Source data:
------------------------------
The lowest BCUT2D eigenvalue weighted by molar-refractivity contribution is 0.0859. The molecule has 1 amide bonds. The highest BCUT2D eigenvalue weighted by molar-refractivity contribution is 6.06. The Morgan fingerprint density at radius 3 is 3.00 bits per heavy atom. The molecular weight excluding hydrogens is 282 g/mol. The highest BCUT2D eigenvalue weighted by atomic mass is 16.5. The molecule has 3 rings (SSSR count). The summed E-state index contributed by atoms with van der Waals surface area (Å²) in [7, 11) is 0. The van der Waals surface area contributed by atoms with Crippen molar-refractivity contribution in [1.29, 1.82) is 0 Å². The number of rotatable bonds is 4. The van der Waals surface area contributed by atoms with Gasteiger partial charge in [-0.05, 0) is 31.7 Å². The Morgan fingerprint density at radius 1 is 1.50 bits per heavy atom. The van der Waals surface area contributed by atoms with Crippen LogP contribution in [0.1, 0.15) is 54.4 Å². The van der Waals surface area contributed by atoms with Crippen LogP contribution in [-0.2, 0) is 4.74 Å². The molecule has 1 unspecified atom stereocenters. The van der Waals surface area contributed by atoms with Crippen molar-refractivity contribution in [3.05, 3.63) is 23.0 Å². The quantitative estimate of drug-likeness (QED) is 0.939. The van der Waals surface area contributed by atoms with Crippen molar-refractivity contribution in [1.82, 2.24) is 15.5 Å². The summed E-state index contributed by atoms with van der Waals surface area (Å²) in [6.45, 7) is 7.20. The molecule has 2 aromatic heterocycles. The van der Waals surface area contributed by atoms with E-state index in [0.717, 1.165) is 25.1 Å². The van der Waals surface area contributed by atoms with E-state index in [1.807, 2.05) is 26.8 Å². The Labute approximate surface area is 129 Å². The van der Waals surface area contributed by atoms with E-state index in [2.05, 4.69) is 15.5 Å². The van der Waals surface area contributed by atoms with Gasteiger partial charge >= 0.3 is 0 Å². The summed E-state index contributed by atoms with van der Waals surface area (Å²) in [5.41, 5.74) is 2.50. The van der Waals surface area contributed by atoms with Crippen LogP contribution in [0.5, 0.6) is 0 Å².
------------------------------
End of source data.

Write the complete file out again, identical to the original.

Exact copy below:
The lowest BCUT2D eigenvalue weighted by molar-refractivity contribution is 0.0859. The molecule has 1 amide bonds. The highest BCUT2D eigenvalue weighted by molar-refractivity contribution is 6.06. The Morgan fingerprint density at radius 3 is 3.00 bits per heavy atom. The molecular weight excluding hydrogens is 282 g/mol. The highest BCUT2D eigenvalue weighted by atomic mass is 16.5. The molecule has 3 rings (SSSR count). The summed E-state index contributed by atoms with van der Waals surface area (Å²) in [7, 11) is 0. The van der Waals surface area contributed by atoms with Crippen molar-refractivity contribution in [1.29, 1.82) is 0 Å². The number of rotatable bonds is 4. The van der Waals surface area contributed by atoms with Gasteiger partial charge in [-0.05, 0) is 31.7 Å². The Morgan fingerprint density at radius 1 is 1.50 bits per heavy atom. The van der Waals surface area contributed by atoms with Crippen LogP contribution in [0.1, 0.15) is 54.4 Å². The van der Waals surface area contributed by atoms with Crippen LogP contribution in [-0.2, 0) is 4.74 Å². The molecule has 1 unspecified atom stereocenters. The van der Waals surface area contributed by atoms with Crippen molar-refractivity contribution in [3.05, 3.63) is 23.0 Å². The quantitative estimate of drug-likeness (QED) is 0.939. The van der Waals surface area contributed by atoms with Crippen molar-refractivity contribution in [1.82, 2.24) is 15.5 Å². The summed E-state index contributed by atoms with van der Waals surface area (Å²) in [6.45, 7) is 7.20. The molecule has 2 aromatic heterocycles. The van der Waals surface area contributed by atoms with E-state index in [0.717, 1.165) is 25.1 Å². The van der Waals surface area contributed by atoms with E-state index in [1.807, 2.05) is 26.8 Å². The Labute approximate surface area is 129 Å². The van der Waals surface area contributed by atoms with E-state index in [2.05, 4.69) is 15.5 Å². The van der Waals surface area contributed by atoms with Gasteiger partial charge >= 0.3 is 0 Å². The summed E-state index contributed by atoms with van der Waals surface area (Å²) in [5.41, 5.74) is 2.50. The van der Waals surface area contributed by atoms with Crippen LogP contribution in [0.5, 0.6) is 0 Å².